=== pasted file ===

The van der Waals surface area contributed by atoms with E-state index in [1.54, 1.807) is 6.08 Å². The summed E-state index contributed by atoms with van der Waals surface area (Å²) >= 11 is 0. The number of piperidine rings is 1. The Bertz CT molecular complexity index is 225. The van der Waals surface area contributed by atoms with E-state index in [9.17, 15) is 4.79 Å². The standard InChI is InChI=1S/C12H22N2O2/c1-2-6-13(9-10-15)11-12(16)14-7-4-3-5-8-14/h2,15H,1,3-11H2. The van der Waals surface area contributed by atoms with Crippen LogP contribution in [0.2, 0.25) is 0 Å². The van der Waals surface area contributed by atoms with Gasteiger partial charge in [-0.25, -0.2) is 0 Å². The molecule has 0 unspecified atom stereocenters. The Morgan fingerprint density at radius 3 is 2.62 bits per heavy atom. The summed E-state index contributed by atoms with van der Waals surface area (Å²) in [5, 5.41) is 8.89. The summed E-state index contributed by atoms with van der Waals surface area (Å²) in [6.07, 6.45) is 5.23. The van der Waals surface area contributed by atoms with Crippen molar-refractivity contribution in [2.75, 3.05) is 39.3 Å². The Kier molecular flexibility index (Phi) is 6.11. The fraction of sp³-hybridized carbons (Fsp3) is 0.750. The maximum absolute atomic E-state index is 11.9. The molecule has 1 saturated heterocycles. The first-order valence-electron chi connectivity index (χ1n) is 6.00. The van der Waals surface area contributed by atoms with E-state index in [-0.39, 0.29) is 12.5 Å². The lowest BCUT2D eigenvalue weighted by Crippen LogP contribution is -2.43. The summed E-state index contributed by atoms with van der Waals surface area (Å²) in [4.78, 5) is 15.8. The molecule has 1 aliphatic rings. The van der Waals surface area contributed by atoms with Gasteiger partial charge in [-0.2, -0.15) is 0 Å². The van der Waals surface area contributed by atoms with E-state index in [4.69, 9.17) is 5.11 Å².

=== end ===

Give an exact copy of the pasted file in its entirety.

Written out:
The van der Waals surface area contributed by atoms with E-state index in [1.54, 1.807) is 6.08 Å². The summed E-state index contributed by atoms with van der Waals surface area (Å²) >= 11 is 0. The number of piperidine rings is 1. The Bertz CT molecular complexity index is 225. The van der Waals surface area contributed by atoms with E-state index in [9.17, 15) is 4.79 Å². The standard InChI is InChI=1S/C12H22N2O2/c1-2-6-13(9-10-15)11-12(16)14-7-4-3-5-8-14/h2,15H,1,3-11H2. The van der Waals surface area contributed by atoms with Crippen LogP contribution in [0.2, 0.25) is 0 Å². The van der Waals surface area contributed by atoms with Gasteiger partial charge in [-0.25, -0.2) is 0 Å². The molecule has 0 unspecified atom stereocenters. The Morgan fingerprint density at radius 3 is 2.62 bits per heavy atom. The summed E-state index contributed by atoms with van der Waals surface area (Å²) in [5, 5.41) is 8.89. The summed E-state index contributed by atoms with van der Waals surface area (Å²) in [6.07, 6.45) is 5.23. The van der Waals surface area contributed by atoms with Crippen molar-refractivity contribution in [2.75, 3.05) is 39.3 Å². The Kier molecular flexibility index (Phi) is 6.11. The fraction of sp³-hybridized carbons (Fsp3) is 0.750. The maximum absolute atomic E-state index is 11.9. The molecule has 1 saturated heterocycles. The first-order valence-electron chi connectivity index (χ1n) is 6.00. The van der Waals surface area contributed by atoms with E-state index in [-0.39, 0.29) is 12.5 Å². The lowest BCUT2D eigenvalue weighted by Crippen LogP contribution is -2.43. The summed E-state index contributed by atoms with van der Waals surface area (Å²) in [4.78, 5) is 15.8. The molecule has 1 aliphatic rings. The van der Waals surface area contributed by atoms with Gasteiger partial charge in [-0.2, -0.15) is 0 Å². The van der Waals surface area contributed by atoms with E-state index in [4.69, 9.17) is 5.11 Å².